FOR IMMEDIATE RELEASE
June 6, 2011
Pro-Choice Champions Fight to Reverse Unjust Ban on Military WomenSen. Gillibrand, Rep. Slaughter introduce legislation lifting ban on abortion care for military women who are survivors of rape and incest
Washington D.C. – Nancy Keenan, president of NARAL Pro-Choice America, applauded Sen. Kirsten Gillibrand (D-N.Y.) and Rep. Louise Slaughter (D-N.Y.) for sponsoring the MARCH Act, legislation that would overturn an unjust ban preventing military sexual-assault survivors from accessing abortion care.
Rep. Slaughter introduced the bill today, and Sen. Gillibrand will introduce the companion bill in the coming weeks.
“We applaud Sen. Gillibrand, Rep. Slaughter and other leaders for fighting back against the anti-choice politicians outrageous campaign to block rape and incest survivors from accessing abortion care,” said Keenan, referring to recent moves by the House leadership to spur the Internal Revenue Service to audit rape and incest survivors and refusing to hold a vote on a measure to help military women. “This bill will force anti-choice lawmakers to go on the record as to whether they believe that women who put their lives on the line for their country should face more obstacles than women stateside when it comes to making personal, private decisions.”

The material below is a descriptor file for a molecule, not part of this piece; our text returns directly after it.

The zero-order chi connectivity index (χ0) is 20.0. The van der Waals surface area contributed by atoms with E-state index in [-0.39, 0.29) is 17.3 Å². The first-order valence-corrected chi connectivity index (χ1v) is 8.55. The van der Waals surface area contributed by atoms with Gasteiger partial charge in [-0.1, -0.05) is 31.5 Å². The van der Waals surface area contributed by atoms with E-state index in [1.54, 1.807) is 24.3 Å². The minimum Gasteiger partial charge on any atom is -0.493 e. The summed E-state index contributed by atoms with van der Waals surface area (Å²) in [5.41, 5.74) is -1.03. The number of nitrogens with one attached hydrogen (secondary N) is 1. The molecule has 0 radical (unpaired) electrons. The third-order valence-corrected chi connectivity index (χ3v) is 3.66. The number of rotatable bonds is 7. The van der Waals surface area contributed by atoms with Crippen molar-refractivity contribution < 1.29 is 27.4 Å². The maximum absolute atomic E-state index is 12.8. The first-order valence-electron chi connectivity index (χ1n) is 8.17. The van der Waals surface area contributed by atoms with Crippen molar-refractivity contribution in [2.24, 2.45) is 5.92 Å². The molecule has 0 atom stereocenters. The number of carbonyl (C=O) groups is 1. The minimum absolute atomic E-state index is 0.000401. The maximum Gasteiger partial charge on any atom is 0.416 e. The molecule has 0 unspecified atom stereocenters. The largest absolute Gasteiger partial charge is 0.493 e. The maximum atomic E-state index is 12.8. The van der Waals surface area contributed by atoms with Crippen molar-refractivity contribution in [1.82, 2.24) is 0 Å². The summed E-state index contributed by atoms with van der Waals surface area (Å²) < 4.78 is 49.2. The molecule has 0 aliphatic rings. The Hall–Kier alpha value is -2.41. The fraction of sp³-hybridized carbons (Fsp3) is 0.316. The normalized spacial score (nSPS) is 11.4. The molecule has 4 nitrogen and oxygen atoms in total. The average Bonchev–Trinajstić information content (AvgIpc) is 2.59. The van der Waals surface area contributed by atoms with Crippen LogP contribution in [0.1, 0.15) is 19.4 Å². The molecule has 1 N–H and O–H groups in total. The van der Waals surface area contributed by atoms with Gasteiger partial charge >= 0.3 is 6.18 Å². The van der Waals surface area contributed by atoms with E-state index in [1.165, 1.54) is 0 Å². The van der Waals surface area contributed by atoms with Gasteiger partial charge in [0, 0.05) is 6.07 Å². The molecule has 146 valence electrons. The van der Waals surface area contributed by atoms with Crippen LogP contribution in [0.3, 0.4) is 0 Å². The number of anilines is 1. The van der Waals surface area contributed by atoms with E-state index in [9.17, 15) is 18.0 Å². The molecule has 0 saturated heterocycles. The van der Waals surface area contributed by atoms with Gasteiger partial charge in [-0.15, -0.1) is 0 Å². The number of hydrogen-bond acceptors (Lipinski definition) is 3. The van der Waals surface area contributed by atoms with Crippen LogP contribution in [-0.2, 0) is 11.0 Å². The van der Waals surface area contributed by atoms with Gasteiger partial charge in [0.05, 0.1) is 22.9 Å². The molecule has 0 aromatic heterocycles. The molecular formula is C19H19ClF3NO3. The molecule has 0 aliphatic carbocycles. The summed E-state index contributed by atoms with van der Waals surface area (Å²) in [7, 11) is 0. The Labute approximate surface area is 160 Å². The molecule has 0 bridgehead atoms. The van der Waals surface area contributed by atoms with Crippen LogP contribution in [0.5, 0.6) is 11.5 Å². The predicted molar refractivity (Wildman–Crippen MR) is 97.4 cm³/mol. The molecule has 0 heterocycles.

The MARCH Act would overturn current law that bars a servicewoman who survives the trauma of rape or incest from using her military-health plan to pay for the cost of abortion care. This unjust law is more extreme than the restrictive Hyde amendment, which bars federal dollars from being used to pay for abortion care except in the case of rape, incest, or if a women’s life is in danger.
The legislation would also lift the ban that forbids doctors at military hospitals from providing abortion care, even if a woman pays for it herself.
Recently, Reps. Susan Davis (D-Calif.), Robert Andrews (D-N.J.), Diana DeGette (D-Colo.), Carolyn Maloney (D-N.Y.), Loretta Sanchez (D-Calif.), and Louise Slaughter (D-N.Y.) recently filed an amendment to filed an amendment to the FY’12 National Defense Authorization Act that would have allowed military health plans to cover abortion care for sexual-assault survivors. In an act of political cowardice, the House Rules Committee blocked this amendment from moving to a vote by the full House.
“Women serving our country should never have to face the tragedy of sexual assault, but if they do, they should, at a minimum, be able to receive timely care and support,” Keenan said. “Congress owes it to the women who put their lives on the line everyday to end this injustice.”
Instances of sexual assault in the military are alarmingly common. The Pentagon reports more than 3,000 incidents of sexual assault in FY‘09. The Department of Defense estimates that reported incidents of sexual assault only account for 10-20 percent of cases of sexual assault.
Rachel Boyer, 202.973.3032